Gary Jackson: Teaching Integrity

Past events have shown the importance of well-trained operators who are focused on the integrity of their systems, according to Gary Jackson, senior technical trainer at SOS Intl. “It is paramount that operators have a full understanding of how the electric power system operates and how their system impacts other systems.  It is only with this understanding that they can operate their system as reliably as possible to help ensure the integrity of the Bulk Electric System of North America.”

Jackson presents an exam preparation course for NERC certification at SOS. He brings integrity to his classroom in the knowledge and experience he shares. He has spent 40 years learning and implementing power system operations and regulations at large and diverse energy organizations such as Orlando Utilities Commission, Calpine Corporation and Colorado Springs Utilities. His background and experience from the operator level gives insight to, and in-depth knowledge of actual day-to-day functions meeting or exceeding regulatory requirements.

At SOS, Jackson is an energetic trainer offering students an in-depth knowledge of NERC Certification Exam Preparation and compliance. His understanding and interpretation of system reliability, applications of standards and regulations, emergency operations and restoration offers students an opportunity to effectively prepare for NERC examinations.

“The position of power system operator is a unique position,” Jackson said.  “System operators must be prepared to correctly respond to events that may never occur during their career. The opportunity to experience these unique events and learn by dealing with them is rare. As the saying goes, the job is 90% routine and 10% chaos. The training we provide helps fill the gap between routine and chaos to improve operator readiness if such unique events occur.”

Jackson understands the training needs of clients because he has held numerous positions in the electric power industry. He started as an electric power plant operator in 1973, and in 1983, decided he wanted to pursue a position as a power system operator. He transferred to Power Dispatching, now known as System Operations.

“The main reason I pursued this position was the exciting challenge and opportunities it offered. The position of System Operator enables you to experience all aspects of the Bulk Electric System,” Jackson said.

Jackson has also instructed students in voltage control, system protection, power system fundamentals, and effective communication skills. In the near future he will be teaching a course titled “Introduction to Power System Operations,” which is an in-depth overview of the operation of the power grid of North America.

Jackson also shared his philosophy on teaching with T&D World:

To be a successful trainer, many things are important-

  • The Instructor must ensure the classroom experience is fun and enjoyable while at the same time stressing the importance of learning the material.
  • The Instructor must be an expert on the subject they are presenting. The Instructor must be prepared to respond to questions that may not be exactly in line with the current topic. This gives the students a feeling that the Instructor is not merely a messenger but also a mentor.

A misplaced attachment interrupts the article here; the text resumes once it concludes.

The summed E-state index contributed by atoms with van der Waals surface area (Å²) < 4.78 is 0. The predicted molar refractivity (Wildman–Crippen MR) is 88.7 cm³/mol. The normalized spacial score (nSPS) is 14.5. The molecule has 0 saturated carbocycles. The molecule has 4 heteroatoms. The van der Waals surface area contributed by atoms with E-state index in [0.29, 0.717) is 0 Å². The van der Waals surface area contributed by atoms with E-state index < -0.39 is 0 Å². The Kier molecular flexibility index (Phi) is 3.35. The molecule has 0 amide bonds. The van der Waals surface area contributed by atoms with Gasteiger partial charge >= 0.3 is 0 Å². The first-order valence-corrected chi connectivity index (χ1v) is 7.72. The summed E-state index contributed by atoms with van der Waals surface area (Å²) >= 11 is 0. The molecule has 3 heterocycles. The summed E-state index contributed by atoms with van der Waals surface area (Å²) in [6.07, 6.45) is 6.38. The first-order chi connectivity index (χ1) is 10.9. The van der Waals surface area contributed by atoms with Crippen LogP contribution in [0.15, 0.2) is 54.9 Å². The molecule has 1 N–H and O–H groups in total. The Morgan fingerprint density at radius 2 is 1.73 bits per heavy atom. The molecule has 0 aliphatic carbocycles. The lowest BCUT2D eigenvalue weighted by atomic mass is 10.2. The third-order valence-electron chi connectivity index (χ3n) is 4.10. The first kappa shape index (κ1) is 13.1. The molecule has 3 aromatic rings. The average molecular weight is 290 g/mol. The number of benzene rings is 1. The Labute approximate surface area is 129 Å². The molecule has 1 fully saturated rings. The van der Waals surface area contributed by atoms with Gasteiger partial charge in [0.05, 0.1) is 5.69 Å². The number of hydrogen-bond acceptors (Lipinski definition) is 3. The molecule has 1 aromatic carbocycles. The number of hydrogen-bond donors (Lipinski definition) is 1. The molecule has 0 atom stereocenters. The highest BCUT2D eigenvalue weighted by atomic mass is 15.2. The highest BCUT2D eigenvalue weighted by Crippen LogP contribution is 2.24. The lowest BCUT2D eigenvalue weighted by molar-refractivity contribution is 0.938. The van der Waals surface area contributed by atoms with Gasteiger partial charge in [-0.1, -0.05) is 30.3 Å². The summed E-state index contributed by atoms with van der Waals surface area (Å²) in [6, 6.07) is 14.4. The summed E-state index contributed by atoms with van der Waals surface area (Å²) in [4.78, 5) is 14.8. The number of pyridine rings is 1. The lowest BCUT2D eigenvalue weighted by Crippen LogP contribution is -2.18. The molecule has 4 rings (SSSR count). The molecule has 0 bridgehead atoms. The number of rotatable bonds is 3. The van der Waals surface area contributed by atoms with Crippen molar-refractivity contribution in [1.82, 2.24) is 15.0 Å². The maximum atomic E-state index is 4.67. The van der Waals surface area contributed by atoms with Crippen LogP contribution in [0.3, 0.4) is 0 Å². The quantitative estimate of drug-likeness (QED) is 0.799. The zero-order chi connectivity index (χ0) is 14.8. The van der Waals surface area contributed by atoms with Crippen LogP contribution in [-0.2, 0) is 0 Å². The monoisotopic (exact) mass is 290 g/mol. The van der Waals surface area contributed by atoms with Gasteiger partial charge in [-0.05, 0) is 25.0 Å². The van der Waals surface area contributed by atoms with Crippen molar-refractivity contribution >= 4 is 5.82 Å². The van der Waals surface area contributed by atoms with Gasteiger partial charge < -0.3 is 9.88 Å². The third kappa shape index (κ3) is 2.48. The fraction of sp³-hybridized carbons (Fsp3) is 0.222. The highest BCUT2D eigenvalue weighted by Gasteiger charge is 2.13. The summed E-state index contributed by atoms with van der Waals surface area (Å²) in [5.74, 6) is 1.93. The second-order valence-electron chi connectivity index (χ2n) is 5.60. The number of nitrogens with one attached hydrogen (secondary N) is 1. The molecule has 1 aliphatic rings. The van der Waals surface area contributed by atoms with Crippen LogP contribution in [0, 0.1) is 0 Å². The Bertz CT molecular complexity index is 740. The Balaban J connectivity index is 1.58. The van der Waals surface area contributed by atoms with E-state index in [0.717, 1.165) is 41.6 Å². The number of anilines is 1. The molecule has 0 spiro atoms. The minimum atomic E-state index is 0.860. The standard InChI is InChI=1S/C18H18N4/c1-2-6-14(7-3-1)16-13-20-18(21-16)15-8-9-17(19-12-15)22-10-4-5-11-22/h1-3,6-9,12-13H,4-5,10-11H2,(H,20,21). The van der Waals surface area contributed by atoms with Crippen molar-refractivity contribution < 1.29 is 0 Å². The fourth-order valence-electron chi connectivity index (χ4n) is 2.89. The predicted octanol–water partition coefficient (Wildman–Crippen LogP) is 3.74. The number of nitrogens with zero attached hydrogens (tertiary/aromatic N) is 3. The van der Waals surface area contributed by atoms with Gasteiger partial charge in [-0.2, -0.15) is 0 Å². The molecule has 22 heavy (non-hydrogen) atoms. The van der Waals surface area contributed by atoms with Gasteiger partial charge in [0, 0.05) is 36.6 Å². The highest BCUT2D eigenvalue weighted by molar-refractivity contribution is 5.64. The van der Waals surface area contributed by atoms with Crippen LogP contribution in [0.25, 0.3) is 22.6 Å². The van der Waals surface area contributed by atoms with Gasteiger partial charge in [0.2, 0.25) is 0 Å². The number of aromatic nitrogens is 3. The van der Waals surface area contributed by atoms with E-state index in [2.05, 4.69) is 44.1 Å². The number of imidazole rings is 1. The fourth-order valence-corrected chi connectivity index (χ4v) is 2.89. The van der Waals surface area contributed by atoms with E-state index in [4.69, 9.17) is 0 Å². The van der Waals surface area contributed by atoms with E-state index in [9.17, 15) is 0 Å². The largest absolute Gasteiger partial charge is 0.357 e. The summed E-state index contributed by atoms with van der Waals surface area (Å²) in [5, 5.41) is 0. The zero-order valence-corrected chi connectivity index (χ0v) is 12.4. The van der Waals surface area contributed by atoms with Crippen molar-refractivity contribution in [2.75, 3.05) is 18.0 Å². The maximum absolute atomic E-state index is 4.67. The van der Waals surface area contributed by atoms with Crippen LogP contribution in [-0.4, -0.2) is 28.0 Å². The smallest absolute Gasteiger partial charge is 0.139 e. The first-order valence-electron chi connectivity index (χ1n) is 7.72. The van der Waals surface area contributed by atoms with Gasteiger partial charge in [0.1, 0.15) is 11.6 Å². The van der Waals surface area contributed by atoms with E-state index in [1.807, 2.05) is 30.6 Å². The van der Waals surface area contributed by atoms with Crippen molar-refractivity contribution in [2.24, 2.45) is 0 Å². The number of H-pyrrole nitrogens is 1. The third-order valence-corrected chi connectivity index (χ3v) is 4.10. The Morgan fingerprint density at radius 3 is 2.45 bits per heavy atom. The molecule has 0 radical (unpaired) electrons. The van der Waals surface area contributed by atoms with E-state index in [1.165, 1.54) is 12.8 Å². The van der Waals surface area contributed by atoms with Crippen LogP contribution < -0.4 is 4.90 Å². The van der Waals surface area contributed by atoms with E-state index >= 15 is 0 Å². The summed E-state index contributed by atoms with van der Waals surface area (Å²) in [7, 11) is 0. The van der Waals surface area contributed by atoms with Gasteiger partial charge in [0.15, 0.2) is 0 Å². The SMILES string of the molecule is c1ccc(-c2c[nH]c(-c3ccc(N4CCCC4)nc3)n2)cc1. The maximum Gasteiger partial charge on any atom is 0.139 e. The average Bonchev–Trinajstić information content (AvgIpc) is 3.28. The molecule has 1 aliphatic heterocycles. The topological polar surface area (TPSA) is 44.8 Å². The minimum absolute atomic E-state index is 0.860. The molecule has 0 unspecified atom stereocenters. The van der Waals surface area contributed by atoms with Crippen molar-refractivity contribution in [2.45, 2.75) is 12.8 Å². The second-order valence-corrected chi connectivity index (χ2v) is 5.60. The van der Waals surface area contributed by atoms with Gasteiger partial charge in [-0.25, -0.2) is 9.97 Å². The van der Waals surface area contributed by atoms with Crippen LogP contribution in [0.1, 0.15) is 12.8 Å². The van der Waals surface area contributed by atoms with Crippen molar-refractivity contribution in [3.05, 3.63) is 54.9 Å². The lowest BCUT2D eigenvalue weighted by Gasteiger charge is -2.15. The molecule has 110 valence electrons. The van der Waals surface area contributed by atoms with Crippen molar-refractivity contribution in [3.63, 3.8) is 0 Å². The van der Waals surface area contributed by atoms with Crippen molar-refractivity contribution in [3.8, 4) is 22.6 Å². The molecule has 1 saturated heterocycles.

• The Instructor must engage all the students.
  • Including the students in discussions and encouraging participation is critical.
  • Large classes, say 20 or more students, are more challenging because it is easier for students to “hide” in the crowd.  It is important to move around the class during lecture to ensure all the students are focused.  Eye contact during lecture provides assurance to the students that you are talking to each of them, not just at the class.  This provides a more personal relationship between Instructor and student.  A good Instructor will use their presentation as merely a guide.  There is nothing more boring than listing to an Instructor “read” PowerPoint slides.
  • When an Instructor is giving examples or discussing situations, he or she should try to use the students as role players. The students should be referred to by their first name.  This will give the students a feeling of involvement.
  • Instructors should be able to read the faces of the students.  A good Instructor can see a question in the student’s facial expressions and behaviors.  If the Instructor “sees” a question or concern in a student’s face they should ask the student if they have a question or an issue with the material being discussed.  Students are more likely to ask questions if they feel comfortable doing so.  The Instructor may have to “help” a student ask their question by encouragement.
  • Many times Instructors are faced with a student or students who try to overpower or argue with the Instructor.  This can cause disruption if the Instructor allows it to continue. The Instructor should never become defensive or argumentative if a student disagrees with him or her. This is unprofessional and will cause the Instructor to lose the respect of the students. If a student makes a statement that is incorrect the Instructor should not respond with “that’s wrong” but rather encourage the student to look at the issue from another point of view.  If needed, a discussion about their behavior should take place during breaks in a private setting.


 

 

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